Measures announced by RBI for strengthening the economy
Part of: GS-Prelims and GS-III – Economy
- RBI announced another set of measures for strengthening the economy recently.
- Repo rate: It is reduced from 4.4% to 4.0%.
- Marginal Standing Facility rate & Bank rate: Reduced from 4.65% to 4.25%.
- Reverse repo rate: Reduced from 3.75% to 3.35%.
- States have been allowed to borrow more from the Consolidated Sinking Fund. It is being maintained by state governments as a buffer for repayment of their liabilities.
- The RBI had announced a special refinance facility of ₹15,000 crore to SIDBI at RBI’s policy repo rate for a period of 90 days. This facility has now been extended by another 90 days.
- A line of credit of ₹15,000 crore will be given to the EXIM Bank, for financing India’s foreign trade.
- The loan facility has been given for a period of 90 days, with a provision to extend it by one year.
- The maximum credit which banks can extend to a particular corporate group has been increased from 25% to 30% of the bank’s eligible capital base.
Important value additions:
- It is also known as the benchmark interest rate.
- It is the rate at which the RBI lends money to the banks for a short term.
- When the repo rate increases, borrowing from RBI becomes more expensive.
Marginal Standing Facility (MSF) rate
- It refers to the rate at which the scheduled banks can borrow funds overnight from RBI against government securities.
- MSF is a very short term borrowing scheme for scheduled commercial banks.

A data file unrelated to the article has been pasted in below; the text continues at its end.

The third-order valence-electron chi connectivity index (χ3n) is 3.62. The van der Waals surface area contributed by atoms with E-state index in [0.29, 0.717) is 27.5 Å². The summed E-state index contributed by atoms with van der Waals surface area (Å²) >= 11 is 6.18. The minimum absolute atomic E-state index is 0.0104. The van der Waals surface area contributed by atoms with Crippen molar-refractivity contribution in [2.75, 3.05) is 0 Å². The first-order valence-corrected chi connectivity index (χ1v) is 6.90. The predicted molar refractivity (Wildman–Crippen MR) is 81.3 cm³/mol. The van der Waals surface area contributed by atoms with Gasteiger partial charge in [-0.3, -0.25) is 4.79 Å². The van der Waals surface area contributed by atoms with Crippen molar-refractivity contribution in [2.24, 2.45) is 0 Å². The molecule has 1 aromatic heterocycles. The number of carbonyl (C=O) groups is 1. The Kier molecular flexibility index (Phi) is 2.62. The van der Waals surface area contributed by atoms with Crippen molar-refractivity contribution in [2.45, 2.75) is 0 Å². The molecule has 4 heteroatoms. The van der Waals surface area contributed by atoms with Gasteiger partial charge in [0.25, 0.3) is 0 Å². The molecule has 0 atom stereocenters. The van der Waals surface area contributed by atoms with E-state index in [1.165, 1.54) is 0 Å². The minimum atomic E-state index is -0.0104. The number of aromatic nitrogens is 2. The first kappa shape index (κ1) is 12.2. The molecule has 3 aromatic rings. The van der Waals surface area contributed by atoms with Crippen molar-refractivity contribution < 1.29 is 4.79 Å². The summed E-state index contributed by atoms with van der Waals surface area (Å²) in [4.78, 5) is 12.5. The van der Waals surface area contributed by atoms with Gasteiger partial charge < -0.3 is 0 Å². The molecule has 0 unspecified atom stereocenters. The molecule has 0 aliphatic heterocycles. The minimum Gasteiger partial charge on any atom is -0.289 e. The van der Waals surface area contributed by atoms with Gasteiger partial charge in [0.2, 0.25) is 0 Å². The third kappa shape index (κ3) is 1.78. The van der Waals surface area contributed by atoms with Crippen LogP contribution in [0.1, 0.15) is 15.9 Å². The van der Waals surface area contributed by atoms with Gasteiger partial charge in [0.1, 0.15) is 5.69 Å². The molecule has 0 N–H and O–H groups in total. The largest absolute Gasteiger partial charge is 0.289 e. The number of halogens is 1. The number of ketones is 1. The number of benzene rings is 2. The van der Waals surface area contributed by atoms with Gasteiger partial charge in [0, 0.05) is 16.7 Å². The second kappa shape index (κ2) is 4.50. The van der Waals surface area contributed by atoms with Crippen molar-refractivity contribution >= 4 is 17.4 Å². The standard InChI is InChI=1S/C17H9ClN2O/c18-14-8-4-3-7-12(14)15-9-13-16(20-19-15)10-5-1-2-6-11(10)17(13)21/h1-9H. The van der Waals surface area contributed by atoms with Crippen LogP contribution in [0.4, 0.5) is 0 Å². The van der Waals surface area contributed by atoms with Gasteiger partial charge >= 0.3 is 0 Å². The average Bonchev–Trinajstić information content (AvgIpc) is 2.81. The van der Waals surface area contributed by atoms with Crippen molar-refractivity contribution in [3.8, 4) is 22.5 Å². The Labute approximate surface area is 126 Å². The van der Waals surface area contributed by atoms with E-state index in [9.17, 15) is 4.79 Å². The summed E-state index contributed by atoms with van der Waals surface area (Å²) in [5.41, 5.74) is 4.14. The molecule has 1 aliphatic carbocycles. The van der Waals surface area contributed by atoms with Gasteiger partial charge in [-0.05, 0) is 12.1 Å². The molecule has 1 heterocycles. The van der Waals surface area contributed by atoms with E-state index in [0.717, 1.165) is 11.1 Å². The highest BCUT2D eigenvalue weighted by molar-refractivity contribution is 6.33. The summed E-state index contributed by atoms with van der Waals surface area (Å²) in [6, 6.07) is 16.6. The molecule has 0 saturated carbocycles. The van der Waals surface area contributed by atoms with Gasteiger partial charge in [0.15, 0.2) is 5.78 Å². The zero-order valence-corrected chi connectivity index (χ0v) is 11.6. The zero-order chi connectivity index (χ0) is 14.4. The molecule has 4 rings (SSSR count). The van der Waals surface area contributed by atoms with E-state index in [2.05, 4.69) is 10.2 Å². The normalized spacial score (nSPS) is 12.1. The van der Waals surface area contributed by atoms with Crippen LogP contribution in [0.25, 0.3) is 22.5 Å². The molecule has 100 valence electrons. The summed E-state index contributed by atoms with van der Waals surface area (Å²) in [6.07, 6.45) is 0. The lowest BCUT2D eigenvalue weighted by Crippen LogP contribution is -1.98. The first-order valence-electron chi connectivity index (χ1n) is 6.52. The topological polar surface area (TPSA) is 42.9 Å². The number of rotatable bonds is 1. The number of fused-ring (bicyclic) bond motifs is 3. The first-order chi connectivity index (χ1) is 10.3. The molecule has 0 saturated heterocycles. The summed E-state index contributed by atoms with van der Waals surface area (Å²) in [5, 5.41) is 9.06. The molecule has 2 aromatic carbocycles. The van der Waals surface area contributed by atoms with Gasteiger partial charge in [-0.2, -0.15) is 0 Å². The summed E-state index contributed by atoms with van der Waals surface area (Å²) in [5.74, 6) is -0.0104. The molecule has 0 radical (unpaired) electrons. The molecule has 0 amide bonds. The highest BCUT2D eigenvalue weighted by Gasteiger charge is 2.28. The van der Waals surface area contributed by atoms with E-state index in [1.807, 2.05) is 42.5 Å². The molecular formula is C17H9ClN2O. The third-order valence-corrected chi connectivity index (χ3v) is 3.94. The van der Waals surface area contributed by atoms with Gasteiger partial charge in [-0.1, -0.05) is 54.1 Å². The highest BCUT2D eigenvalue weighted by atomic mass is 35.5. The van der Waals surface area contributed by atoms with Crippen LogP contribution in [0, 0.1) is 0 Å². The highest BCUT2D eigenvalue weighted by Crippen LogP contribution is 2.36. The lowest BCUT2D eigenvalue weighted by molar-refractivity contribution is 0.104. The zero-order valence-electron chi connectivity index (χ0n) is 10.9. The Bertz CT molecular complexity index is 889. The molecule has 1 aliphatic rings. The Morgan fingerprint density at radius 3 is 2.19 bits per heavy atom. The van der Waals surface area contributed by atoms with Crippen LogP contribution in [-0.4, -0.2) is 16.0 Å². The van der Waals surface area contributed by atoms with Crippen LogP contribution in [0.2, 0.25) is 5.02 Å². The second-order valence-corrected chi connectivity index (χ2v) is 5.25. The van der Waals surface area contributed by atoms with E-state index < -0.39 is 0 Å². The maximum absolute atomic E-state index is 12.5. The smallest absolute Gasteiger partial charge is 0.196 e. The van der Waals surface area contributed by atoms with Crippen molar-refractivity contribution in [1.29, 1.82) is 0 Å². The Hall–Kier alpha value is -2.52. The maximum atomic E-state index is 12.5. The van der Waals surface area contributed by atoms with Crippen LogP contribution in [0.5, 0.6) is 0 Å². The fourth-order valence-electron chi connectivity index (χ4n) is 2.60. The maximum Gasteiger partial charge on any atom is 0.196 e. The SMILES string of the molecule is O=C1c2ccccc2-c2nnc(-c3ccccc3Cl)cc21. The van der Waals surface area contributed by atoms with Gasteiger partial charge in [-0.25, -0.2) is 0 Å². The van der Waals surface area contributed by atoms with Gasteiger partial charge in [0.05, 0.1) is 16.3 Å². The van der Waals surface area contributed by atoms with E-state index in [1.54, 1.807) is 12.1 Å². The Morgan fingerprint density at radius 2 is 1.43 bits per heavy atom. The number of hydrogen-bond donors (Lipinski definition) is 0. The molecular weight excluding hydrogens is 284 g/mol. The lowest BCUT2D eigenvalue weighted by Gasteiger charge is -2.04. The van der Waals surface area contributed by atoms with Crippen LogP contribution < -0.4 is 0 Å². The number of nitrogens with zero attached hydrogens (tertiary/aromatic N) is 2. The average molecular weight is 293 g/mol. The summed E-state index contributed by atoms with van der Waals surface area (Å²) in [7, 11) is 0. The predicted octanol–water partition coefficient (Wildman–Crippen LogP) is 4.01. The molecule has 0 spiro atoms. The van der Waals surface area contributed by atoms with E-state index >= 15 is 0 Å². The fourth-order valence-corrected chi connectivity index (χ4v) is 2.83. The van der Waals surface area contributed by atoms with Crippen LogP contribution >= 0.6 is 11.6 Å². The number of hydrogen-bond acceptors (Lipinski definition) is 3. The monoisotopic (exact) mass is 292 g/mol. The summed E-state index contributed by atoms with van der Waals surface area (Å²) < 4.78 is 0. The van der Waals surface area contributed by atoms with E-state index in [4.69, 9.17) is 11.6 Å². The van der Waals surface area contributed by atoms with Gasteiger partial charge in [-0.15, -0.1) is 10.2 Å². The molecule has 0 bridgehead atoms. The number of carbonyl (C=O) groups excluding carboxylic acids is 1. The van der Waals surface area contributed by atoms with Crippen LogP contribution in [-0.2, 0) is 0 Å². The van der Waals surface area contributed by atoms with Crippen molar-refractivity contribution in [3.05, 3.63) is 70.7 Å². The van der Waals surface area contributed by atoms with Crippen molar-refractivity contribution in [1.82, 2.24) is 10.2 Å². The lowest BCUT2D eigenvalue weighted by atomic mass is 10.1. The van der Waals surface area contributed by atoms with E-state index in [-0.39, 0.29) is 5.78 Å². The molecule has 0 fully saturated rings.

- It is the interest rate at which a nation’s central bank lends money to domestic banks, often in the form of very short-term loans.
- Managing the bank rate is a method by which central banks affect economic activity.
Reverse repo rate
- It is the rate at which the RBI borrows money from commercial banks within the country.
- It is a monetary policy instrument which can be used to control the money supply in the country.
Consolidated Sinking Fund (CSF)
- CSF was set up in 1999-2000 by the RBI to meet redemption of market loans of the States.
- Initially, 11 States — Andhra Pradesh, Arunachal Pradesh, Assam, Chhattisgarh, Goa, Maharashtra, Meghalaya, Mizoram, Tripura, Uttaranchal and West Bengal — set up sinking funds.
- Later, the 12th Finance Commission (2005-10) recommended that all States should have sinking funds for amortisation of all loans, including loans from banks, liabilities on account of NSSF National Small Saving Fund), etc.
- The fund should be maintained outside the consolidated fund of the States and the public account.
- It should not be used for any other purpose, except for redemption of loans.
- As per the scheme, State governments could contribute 1-3% of the outstanding market loans each year to the Fund.
- The Fund is administered by the Central Accounts Section of RBI Nagpur.